Praying the Psalms

Posts tagged “Egypt

Passover

For you shall observe this as an institution for all time, for you and your descendents. And when you enter the land that the Lord will give you, as He has promised, you shall observe this rite. And when your children ask you, “What do you mean by this rite?” you shall say “It is the Passover sacrifice to the Lord, because He passed over the houses of the Israelites in Egypt when He smote the Egyptians, but saved our houses.” . . . . And all the Israelites did so; as the Lord had commanded Moses and Aaron, so they did. That very day the Lord freed the Israelites from the land of Egypt, troop by troop.

~Exodus 12.24-27, 50-51


Vayikra/Leviticus 23.33-36, 39-44

The Lord spoke to Moses saying: Say to the Israelite people:

On the fifteenth day of this seventh month there shall be the Feast of Booths to the Lord, to last seven days. The first day shall be a sacred occasion: you shall not work at your occupations; seven days you shall bring offerings by fire to the Lord. On the eighth day you shall observe a sacred occasion and bring an offering by fire to the Lord; it is a solemn gathering: you shall not work at your occupations.

Mark on the fifteenth day of the seventh month, when you have gathered in the yield of your land, you shall observe the festival of the Lord to last seven days: a complete rest on the first day, and a complete rest on the eighth day. On the first day you shall take the product of hadar trees, branches of palm trees, boughs of leafy trees and willows of the brook, and you shall rejoice before the Lord your God seven days. You shall observe it as a festival of the Lord for seven days in the year; you shall observe it in the seventh month as a law for all time, throughout the ages. You shall live in booths seven days; all citizens in Israel shall live in booths, in order that future generations may know that I made the Israelite people live in booths when I brought them out of the land of Egypt, I  the Lord your God.

So Moses declared to the Israelites the set times of the Lord.


A Night of Vigil. . .

Pesach is almost here.  Observant Jews worldwide are preparing for its arrival.  Chametz, leavening, of every kind is being purged from our homes and from our hearts as we wait expectantly for Passover to begin.  The first night recalls the events leading up to the Passover when we were still slaves in Egypt, and reminds us to tell the story to our children and to our children’s children down through the ages.  This is a night of vigil, the eve of our liberation from bondage.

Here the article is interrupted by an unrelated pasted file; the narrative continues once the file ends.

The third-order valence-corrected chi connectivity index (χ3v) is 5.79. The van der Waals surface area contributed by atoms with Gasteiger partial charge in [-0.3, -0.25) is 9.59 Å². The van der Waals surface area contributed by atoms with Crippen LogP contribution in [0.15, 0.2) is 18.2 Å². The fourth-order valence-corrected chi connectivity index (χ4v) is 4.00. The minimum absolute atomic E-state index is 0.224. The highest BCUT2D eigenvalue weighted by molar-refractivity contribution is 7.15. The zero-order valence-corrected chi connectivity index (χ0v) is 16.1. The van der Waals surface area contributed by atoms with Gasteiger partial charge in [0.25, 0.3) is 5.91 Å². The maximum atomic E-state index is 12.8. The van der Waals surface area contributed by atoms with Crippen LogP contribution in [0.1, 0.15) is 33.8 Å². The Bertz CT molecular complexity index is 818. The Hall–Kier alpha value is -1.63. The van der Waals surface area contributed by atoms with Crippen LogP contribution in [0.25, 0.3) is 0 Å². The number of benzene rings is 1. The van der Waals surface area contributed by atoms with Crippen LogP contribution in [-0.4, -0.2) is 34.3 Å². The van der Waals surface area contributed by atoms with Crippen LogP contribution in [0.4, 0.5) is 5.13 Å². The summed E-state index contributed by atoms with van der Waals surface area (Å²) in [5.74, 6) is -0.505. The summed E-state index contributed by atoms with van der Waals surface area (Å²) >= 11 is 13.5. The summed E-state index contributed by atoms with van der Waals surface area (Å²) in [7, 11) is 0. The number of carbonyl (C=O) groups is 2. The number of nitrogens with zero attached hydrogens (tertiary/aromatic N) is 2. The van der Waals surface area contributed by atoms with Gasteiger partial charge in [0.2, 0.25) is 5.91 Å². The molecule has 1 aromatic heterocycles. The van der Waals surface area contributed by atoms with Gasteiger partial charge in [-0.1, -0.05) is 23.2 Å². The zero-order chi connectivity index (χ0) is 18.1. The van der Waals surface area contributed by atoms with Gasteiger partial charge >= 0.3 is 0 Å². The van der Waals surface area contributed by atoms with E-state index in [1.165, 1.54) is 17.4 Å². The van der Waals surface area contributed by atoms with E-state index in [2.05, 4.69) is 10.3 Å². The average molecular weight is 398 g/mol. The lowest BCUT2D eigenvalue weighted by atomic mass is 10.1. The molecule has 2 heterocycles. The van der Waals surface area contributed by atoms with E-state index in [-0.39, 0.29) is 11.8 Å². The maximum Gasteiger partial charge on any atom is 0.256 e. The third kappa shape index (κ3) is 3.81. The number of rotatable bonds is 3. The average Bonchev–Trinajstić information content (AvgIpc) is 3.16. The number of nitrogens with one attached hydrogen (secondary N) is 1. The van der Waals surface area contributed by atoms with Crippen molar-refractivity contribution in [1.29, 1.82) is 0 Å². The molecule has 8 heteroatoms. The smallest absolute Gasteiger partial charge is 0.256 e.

“It is a night of vigil to the Lord for bringing them out of the land of Egypt; this is the Lord’s night, a night of vigil for all of the children of Israel for their generations.” (Exodus 12.42)

This is the night we ask the questions and drink the wine and eat the matza.  This is the night we remember the first Pesach, the Passover.

Everything matters.  Everything has significance.

The four cups of wine we drink throughout the seder mean something.  They signify movement, they are the four expressions of redemption: (1) I will take you out, (2) I will save you from bondage, (3) I will redeem you, liberate you from subjugation, (4) I will take you to me as a people. This is followed by “and you shall know that I am the Lord your God.”  Why then are there not five cups of wine?  Some say that the Elijah cup is the fifth cup.  It signifies what is to come.  When we the Jewish people come to know that the Lord is our God, then Hashem will “bring you to the land, concerning which I swore with an uplifted hand to give to Avraham, Yitzchak and Yaakov. . .“, the land of Israel.

This is not just any other night.  This is the night of vigil.  This is the Pesach.  In a matter of days we will be sitting at our seders recalling the story of our liberation and freedom, our becoming a people.  If not this year, then may we next year celebrate in Yerushalayim!

***Information gleaned from following: Reiner, Y. and Peerless, S., (2002).  Studies on the Haggadah: From the teachings of Nechama Leibowitz. New York, NY: Urim Publications.

**All images were googled from stock photography.